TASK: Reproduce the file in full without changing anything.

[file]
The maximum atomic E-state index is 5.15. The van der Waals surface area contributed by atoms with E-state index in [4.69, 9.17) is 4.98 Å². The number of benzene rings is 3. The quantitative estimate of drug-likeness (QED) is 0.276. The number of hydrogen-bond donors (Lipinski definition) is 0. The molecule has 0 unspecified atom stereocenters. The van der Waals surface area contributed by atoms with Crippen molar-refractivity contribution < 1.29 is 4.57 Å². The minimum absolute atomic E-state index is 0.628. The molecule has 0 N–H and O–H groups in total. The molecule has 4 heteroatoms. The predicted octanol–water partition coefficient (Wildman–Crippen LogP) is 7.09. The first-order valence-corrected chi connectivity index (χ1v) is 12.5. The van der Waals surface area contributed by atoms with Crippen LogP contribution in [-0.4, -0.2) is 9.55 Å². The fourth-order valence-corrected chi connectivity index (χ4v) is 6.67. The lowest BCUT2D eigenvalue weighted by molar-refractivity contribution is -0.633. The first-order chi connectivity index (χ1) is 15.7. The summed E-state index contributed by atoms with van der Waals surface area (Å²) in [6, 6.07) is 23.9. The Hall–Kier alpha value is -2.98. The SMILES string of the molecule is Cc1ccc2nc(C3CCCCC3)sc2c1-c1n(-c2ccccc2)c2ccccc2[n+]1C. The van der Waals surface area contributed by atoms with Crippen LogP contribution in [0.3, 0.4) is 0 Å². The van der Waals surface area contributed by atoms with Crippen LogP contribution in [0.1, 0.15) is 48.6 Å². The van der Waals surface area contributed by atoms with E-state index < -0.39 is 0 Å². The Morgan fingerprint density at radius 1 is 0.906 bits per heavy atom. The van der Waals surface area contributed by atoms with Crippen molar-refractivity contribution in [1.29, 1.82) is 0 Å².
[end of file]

The maximum atomic E-state index is 5.15. The van der Waals surface area contributed by atoms with E-state index in [4.69, 9.17) is 4.98 Å². The number of benzene rings is 3. The quantitative estimate of drug-likeness (QED) is 0.276. The number of hydrogen-bond donors (Lipinski definition) is 0. The molecule has 0 unspecified atom stereocenters. The van der Waals surface area contributed by atoms with Crippen molar-refractivity contribution < 1.29 is 4.57 Å². The minimum absolute atomic E-state index is 0.628. The molecule has 0 N–H and O–H groups in total. The molecule has 4 heteroatoms. The predicted octanol–water partition coefficient (Wildman–Crippen LogP) is 7.09. The first-order valence-corrected chi connectivity index (χ1v) is 12.5. The van der Waals surface area contributed by atoms with Crippen LogP contribution in [-0.4, -0.2) is 9.55 Å². The fourth-order valence-corrected chi connectivity index (χ4v) is 6.67. The lowest BCUT2D eigenvalue weighted by molar-refractivity contribution is -0.633. The first-order chi connectivity index (χ1) is 15.7. The summed E-state index contributed by atoms with van der Waals surface area (Å²) in [6, 6.07) is 23.9. The Hall–Kier alpha value is -2.98. The SMILES string of the molecule is Cc1ccc2nc(C3CCCCC3)sc2c1-c1n(-c2ccccc2)c2ccccc2[n+]1C. The van der Waals surface area contributed by atoms with Crippen LogP contribution in [0.3, 0.4) is 0 Å². The van der Waals surface area contributed by atoms with Crippen LogP contribution in [0.1, 0.15) is 48.6 Å². The van der Waals surface area contributed by atoms with E-state index < -0.39 is 0 Å². The Morgan fingerprint density at radius 1 is 0.906 bits per heavy atom. The van der Waals surface area contributed by atoms with Crippen molar-refractivity contribution in [1.29, 1.82) is 0 Å².